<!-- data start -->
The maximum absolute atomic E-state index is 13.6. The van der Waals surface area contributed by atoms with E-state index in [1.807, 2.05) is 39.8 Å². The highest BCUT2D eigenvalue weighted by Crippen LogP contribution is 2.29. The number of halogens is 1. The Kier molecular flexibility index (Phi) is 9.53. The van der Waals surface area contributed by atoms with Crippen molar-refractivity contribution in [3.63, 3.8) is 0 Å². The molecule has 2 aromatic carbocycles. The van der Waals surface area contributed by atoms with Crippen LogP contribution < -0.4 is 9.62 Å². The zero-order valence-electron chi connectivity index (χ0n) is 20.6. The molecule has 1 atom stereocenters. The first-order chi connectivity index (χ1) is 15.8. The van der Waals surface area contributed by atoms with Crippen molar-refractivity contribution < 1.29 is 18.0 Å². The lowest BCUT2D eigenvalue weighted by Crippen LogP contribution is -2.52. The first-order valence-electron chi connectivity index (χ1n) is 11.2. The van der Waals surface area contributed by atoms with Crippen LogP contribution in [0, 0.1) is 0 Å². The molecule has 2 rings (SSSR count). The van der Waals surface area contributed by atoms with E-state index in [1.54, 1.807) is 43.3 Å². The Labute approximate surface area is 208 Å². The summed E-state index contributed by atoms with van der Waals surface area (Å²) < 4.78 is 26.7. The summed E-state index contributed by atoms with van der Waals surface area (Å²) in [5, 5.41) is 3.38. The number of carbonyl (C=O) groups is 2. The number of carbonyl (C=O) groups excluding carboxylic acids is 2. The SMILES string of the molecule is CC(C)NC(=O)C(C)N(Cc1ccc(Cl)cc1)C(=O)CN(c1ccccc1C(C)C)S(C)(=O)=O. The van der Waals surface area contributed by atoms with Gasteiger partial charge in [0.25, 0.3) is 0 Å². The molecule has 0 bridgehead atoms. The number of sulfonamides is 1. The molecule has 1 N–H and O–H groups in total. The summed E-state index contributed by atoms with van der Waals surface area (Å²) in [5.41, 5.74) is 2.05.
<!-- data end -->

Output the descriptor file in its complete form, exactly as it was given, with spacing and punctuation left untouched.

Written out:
The maximum absolute atomic E-state index is 13.6. The van der Waals surface area contributed by atoms with E-state index in [1.807, 2.05) is 39.8 Å². The highest BCUT2D eigenvalue weighted by Crippen LogP contribution is 2.29. The number of halogens is 1. The Kier molecular flexibility index (Phi) is 9.53. The van der Waals surface area contributed by atoms with Crippen molar-refractivity contribution in [3.63, 3.8) is 0 Å². The molecule has 2 aromatic carbocycles. The van der Waals surface area contributed by atoms with Crippen LogP contribution < -0.4 is 9.62 Å². The zero-order valence-electron chi connectivity index (χ0n) is 20.6. The molecule has 1 atom stereocenters. The first-order chi connectivity index (χ1) is 15.8. The van der Waals surface area contributed by atoms with Crippen molar-refractivity contribution < 1.29 is 18.0 Å². The lowest BCUT2D eigenvalue weighted by Crippen LogP contribution is -2.52. The first-order valence-electron chi connectivity index (χ1n) is 11.2. The van der Waals surface area contributed by atoms with Crippen LogP contribution in [0, 0.1) is 0 Å². The molecule has 2 rings (SSSR count). The van der Waals surface area contributed by atoms with E-state index in [1.54, 1.807) is 43.3 Å². The Labute approximate surface area is 208 Å². The summed E-state index contributed by atoms with van der Waals surface area (Å²) < 4.78 is 26.7. The summed E-state index contributed by atoms with van der Waals surface area (Å²) in [5, 5.41) is 3.38. The number of carbonyl (C=O) groups is 2. The number of carbonyl (C=O) groups excluding carboxylic acids is 2. The SMILES string of the molecule is CC(C)NC(=O)C(C)N(Cc1ccc(Cl)cc1)C(=O)CN(c1ccccc1C(C)C)S(C)(=O)=O. The van der Waals surface area contributed by atoms with Gasteiger partial charge in [0.25, 0.3) is 0 Å². The molecule has 0 bridgehead atoms. The number of sulfonamides is 1. The molecule has 1 N–H and O–H groups in total. The summed E-state index contributed by atoms with van der Waals surface area (Å²) in [5.41, 5.74) is 2.05.